You shouldn't wait until your next performance review to find out if your current boss is happy with how you're tracking at work. It pays to ask for feedback early. Here's why.
Lauren Brown West-Rosenthal, author and freelance writer, talked about the mistakes she made throughout her prolific career over at work advice blog The Muse. One of them was making assumptions about how she was faring at work without seeking feedback from her superiors:
"After a few years at my first job, some changes took place and I had a brand-new boss. I thought I was doing great before she came on board and that I was on track for a promotion. And then, it was time for our annual reviews, and she told me how very presumptuous I was for thinking I was ready for more responsibility -- that I had very specific things to work on before she would even consider it. "Yes, my boss should have sat down with me before the review if she was that concerned about my performance -- but I should have been checking in with her, too."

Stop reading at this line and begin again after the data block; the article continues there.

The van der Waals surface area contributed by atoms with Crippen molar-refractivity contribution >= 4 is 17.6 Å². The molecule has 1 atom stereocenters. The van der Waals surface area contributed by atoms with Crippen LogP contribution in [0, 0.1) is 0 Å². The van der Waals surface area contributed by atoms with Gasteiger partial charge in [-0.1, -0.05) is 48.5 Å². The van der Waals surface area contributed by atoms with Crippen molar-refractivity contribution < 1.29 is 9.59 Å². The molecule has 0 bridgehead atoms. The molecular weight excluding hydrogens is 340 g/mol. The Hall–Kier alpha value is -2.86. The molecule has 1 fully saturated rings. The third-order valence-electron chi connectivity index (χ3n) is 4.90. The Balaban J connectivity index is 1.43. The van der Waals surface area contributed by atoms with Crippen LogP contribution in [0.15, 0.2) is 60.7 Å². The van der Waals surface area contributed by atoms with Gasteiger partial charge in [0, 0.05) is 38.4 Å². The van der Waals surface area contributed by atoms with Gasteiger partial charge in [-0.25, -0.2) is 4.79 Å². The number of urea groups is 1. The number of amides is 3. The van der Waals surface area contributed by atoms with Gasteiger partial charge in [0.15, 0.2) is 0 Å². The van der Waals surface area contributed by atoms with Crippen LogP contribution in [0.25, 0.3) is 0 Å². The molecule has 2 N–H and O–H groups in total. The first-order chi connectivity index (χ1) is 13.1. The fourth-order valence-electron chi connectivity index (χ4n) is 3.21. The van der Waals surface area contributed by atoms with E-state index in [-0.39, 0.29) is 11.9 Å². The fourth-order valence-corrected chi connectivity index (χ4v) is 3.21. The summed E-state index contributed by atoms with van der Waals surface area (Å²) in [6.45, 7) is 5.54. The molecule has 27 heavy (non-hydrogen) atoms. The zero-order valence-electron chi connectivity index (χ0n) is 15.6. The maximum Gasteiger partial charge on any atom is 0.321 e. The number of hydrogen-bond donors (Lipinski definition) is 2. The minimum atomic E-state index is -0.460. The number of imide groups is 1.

There's no harm in checking in with your boss ever six weeks or so about how you're tracking professionally, and it doesn't have to be in any formal kind of way either. Brown West-Rosenthal said a couple of minutes with your superior to review your latest project or look at how you're interacting with clients to see where you need to improve can make a world of difference.
Getting feedback will not only help you advance your career; it also means you won't be face with any nasty surprises at your next performance review.
You can read up on Brown West-Rosenthal's insights on other mistakes she has made in her career and lessons that can be learnt from them over at The Muse.
[Via The Muse]